Updated: Feb 3, 2022
In my younger years, I didn't eat a lot but I ate what I wanted, mostly at restaurants. Moving to Canada, eating out was just not a thing in my new country 28 years ago. I had to cook for my family and started paying more attention to nutritional value. When comparing tips with my colleagues, I was shocked to learn about steroids, fat substitutes, flavor enhancers, preservatives, pesticides and colorings in my food. Over the years, I developed my own food consumption do’s and don’ts.
What I know for sure
1. Take control by cooking most of your meals at home. We cannot control the quality and quantity of oil, sugar and salt in restaurants so I eat out only when there's company. Occasionally, when I dine out I'm never picky. I just eat whatever the restaurant is known for and indulge myself for an evening.
2. Stay away from processed foods and use fresh ingredients as much as you can. In order to lengthen shelf life, enhance flavours and appearance of the products, chemicals are added to processed food. Pay attention to the list of ingredients. For words you cannot pronounce, they are likely chemicals.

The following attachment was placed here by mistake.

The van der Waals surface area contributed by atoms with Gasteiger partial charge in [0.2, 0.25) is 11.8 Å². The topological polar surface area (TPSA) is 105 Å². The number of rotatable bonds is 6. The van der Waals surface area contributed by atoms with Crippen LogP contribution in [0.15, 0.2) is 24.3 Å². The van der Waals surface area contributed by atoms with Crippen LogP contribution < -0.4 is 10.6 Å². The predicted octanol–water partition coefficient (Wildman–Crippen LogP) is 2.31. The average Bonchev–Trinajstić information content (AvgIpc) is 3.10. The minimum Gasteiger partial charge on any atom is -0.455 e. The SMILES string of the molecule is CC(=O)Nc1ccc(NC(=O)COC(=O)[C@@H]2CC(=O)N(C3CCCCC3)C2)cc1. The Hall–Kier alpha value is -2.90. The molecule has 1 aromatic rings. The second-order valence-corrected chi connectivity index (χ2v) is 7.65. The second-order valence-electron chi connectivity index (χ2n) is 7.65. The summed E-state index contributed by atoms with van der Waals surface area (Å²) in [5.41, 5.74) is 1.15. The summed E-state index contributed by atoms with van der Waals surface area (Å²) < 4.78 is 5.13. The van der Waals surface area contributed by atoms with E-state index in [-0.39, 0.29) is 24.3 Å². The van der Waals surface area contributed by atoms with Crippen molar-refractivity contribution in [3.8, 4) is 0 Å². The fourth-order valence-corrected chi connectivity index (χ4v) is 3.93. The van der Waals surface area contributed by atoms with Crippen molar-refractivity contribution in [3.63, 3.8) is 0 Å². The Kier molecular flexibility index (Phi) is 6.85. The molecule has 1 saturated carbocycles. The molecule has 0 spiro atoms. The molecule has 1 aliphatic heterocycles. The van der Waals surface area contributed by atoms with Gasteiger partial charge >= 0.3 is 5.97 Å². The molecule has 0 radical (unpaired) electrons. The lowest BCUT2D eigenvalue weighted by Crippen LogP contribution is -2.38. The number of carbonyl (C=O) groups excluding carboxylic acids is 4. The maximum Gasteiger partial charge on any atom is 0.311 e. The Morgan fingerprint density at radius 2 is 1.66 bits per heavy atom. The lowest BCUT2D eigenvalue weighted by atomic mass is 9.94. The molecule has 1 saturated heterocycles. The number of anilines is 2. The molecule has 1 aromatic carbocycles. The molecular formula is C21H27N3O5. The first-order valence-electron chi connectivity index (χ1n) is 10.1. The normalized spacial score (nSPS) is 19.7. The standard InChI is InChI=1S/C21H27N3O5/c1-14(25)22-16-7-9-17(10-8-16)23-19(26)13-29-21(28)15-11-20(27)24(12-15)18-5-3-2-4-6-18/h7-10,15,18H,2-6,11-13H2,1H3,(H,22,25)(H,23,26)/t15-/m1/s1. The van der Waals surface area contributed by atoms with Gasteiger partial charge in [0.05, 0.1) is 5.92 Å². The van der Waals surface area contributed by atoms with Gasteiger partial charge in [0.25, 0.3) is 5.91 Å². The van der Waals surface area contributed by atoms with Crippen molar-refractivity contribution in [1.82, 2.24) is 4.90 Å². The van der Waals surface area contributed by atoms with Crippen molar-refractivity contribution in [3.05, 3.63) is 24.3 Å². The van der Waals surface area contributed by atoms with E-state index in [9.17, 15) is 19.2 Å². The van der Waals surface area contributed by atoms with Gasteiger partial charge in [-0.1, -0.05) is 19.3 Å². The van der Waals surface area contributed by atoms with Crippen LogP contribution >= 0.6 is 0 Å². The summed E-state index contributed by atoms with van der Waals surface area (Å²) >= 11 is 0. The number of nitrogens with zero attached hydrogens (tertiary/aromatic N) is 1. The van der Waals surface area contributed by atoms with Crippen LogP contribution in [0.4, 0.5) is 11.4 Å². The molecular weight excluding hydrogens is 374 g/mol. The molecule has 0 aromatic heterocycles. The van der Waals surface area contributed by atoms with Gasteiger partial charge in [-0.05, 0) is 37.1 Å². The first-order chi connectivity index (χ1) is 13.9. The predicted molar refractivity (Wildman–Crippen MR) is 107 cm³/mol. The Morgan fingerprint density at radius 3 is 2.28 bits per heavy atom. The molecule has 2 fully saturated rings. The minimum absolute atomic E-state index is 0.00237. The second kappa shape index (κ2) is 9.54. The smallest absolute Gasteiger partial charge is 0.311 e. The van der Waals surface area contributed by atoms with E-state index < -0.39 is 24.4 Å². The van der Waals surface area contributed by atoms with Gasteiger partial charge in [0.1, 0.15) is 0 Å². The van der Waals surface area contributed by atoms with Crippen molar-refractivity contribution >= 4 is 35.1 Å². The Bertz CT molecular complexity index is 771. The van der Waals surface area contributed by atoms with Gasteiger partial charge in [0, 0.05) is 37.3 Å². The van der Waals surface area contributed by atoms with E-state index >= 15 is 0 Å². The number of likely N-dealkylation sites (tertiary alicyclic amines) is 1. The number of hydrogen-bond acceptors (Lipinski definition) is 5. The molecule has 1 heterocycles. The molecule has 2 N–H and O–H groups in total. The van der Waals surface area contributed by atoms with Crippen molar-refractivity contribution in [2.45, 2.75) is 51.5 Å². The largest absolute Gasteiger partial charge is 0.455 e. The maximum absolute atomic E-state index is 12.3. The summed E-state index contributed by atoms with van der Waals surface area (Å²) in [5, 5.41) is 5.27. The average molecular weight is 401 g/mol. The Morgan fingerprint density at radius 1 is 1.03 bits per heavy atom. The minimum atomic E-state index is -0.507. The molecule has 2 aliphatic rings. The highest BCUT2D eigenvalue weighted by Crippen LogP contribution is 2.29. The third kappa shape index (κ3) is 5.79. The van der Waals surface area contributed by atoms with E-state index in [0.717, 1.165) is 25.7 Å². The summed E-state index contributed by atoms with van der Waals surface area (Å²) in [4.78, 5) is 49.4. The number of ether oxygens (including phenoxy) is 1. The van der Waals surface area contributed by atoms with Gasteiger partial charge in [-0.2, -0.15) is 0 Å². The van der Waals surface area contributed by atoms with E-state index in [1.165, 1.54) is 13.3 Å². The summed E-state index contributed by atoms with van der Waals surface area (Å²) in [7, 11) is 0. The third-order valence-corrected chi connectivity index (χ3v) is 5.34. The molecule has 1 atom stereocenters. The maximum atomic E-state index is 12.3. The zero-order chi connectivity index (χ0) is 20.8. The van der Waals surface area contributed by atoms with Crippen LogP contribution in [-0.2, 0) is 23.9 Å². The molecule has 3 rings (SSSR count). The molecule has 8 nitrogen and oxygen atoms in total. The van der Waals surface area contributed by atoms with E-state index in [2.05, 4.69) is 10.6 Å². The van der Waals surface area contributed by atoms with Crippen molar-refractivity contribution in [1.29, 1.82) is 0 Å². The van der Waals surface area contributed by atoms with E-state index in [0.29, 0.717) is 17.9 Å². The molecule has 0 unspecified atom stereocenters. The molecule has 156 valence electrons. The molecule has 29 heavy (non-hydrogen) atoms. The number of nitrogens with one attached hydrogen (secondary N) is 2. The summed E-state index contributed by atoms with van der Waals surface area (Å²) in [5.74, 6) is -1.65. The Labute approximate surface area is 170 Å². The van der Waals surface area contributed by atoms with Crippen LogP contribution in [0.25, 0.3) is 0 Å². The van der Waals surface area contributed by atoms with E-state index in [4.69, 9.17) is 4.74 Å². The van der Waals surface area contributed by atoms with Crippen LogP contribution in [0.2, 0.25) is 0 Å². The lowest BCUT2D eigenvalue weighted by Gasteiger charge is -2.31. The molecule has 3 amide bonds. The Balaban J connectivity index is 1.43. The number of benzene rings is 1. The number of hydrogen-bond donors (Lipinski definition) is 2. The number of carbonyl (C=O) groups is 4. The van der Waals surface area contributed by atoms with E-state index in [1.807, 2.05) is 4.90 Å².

An example of unnatural ingredients on a salad dressing label.
3. When you see low fat, low sugar on the packaging, run. What it means is that alternative chemicals are added to make the product tastes good.
4. Avoid drinks with sugar. There're nearly 10 sugar cubes in a can of Coke. Energy drinks are sugar water created by marketers to sell at a higher price. Don't fall for it. More importantly, avoid fructose, corn syrup, and other words that ends in ”ose”. They are bad for you, period.
5. Surprise! Fat is not always bad for you. Our body is made to process fat just not man made fat with chemicals. For example store bought cakes, pastry and croissants are usually made with margarine, a hydrogenated fat that gets stuck in your bloodstream. I would rather pay more for pastry using real butter and enjoy it on special occasion.
6. Avoid fads. Over the years, I have seen popular diets come and gone. Cabbage soup, Atkins, South Beach, Keto diets. Having a balanced diet is healthier than plunging into a popular diet or starving yourself for a short period of time. 7. Eat in moderation. I like to eat 80% full and avoid stuffing myself. I don’t want to stretch my stomach all the time and get used to eating in big quantity.
8. Eat everything from all food groups. Fat and carbohydrate are as important as protein and vegetables. Just keep the ratio of fat and carb lower as we aged.
In conclusion, go for quality not quantity. Be a snob when it comes to food, but only at home.